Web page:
Dr. Alice M. Boylan
Chief, Acute, Critical, and Trauma
Dr. Alice Boylan currently serves as cheif of Acute, Critical and Trauma at the Integrated Center of Clinical Excellence at the Medical University of South Carolina (MUSC) located in Charleston. Prior to assuming her post at MUSC in 1995, Dr. Boylan served on the faculty at the University of California San Francisco (UCSF).
Board-certified in internal medicine, pulmonary disease and critical care medicine, Dr. Boylan’s clinical expertise and research interests focus on the diagnosis and treatment of critically ill patients, including those patients with mesothelioma.
Dr. Boylan is a noted lecturer both nationally and internationally. She has been the recipient of numerous research grants over the past 20 years serving as lead investigator of these scientific and clinical endeavors.
Main Specialty: Pulmonology
Other Interests & Specialties: Pulmonary medicine, acute renal failure, benign prostatic hypertrophy, chronic renal disease, cirrhosis, cystic fibrosis, dehydration, emphysema, heart failure, obstructive sleep apnea, overweight and obesity, pneumonia, pulmonary embolism, sarcoidosis and the treatment of critically ill patients.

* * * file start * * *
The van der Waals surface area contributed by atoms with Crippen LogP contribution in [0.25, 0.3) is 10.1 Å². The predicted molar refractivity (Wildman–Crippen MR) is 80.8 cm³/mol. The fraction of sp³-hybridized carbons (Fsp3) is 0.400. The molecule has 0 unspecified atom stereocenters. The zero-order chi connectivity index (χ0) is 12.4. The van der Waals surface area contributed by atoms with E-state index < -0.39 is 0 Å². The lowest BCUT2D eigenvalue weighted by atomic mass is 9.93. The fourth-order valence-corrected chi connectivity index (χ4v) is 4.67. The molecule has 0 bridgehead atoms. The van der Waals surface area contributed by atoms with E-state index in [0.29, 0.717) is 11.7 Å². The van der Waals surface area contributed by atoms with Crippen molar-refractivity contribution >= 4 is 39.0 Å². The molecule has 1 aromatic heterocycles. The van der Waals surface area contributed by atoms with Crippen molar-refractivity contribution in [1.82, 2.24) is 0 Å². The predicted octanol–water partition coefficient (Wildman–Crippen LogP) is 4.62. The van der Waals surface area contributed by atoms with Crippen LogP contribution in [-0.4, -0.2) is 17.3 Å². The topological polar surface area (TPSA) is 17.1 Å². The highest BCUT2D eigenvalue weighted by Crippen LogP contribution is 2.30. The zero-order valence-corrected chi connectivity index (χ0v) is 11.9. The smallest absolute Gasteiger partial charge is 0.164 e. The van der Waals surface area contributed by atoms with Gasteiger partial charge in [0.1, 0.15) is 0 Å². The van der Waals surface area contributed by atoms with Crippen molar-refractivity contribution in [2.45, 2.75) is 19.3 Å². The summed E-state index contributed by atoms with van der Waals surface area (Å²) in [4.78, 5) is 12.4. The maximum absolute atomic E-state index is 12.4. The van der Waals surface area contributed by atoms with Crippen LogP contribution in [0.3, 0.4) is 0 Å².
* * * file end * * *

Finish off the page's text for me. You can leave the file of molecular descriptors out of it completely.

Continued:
Certifications, Awards & Accolades: American Board of Internal Medicine Certification in Internal Medicine, American Board of Internal Medicine Certification in Critical Care Medicine, American Board of Internal Medicine Certification in Pulmonary Disease, MUSC Outstanding Clinician Award, member of the American Thoracic Society, member of the Society of Critical Care Medicine, member of the International Mesothelioma Interest Group (iMig)
Education & Experience:
- Medical Degree from Lewis Katz School of Medicine at Temple University
- Internship in Internal Medicine at Dartmouth-Hitchcock Medical Center
- Residency in Internal Medicine at Dartmouth-Hitchcock Medical Center
- Fellowship in Pulmonary Disease and Critical Care at University of California at San Francisco
Mesothelioma: New Concepts in Diagnosis and Management. Current Opinion in Pulmonary Medicine. March 2000; 6(2):157-163.
Co-ordinated over-expression of the MRP and gamma-glutamylcysteine synthetase genes, but not MDR1, correlates with doxorubicin resistance in human malignant mesothelioma cell lines. International Journal of Medicine. March 1998;75(5):757-61.
CaSm (LSm-1) overexpression in lung cancer and mesothelioma is required for transformed phenotypes. American Journal of Respiratory Cell and Molecular Biology. June 2008;38(6):671-8. doi: 10.1165/rcmb.2007-0205OC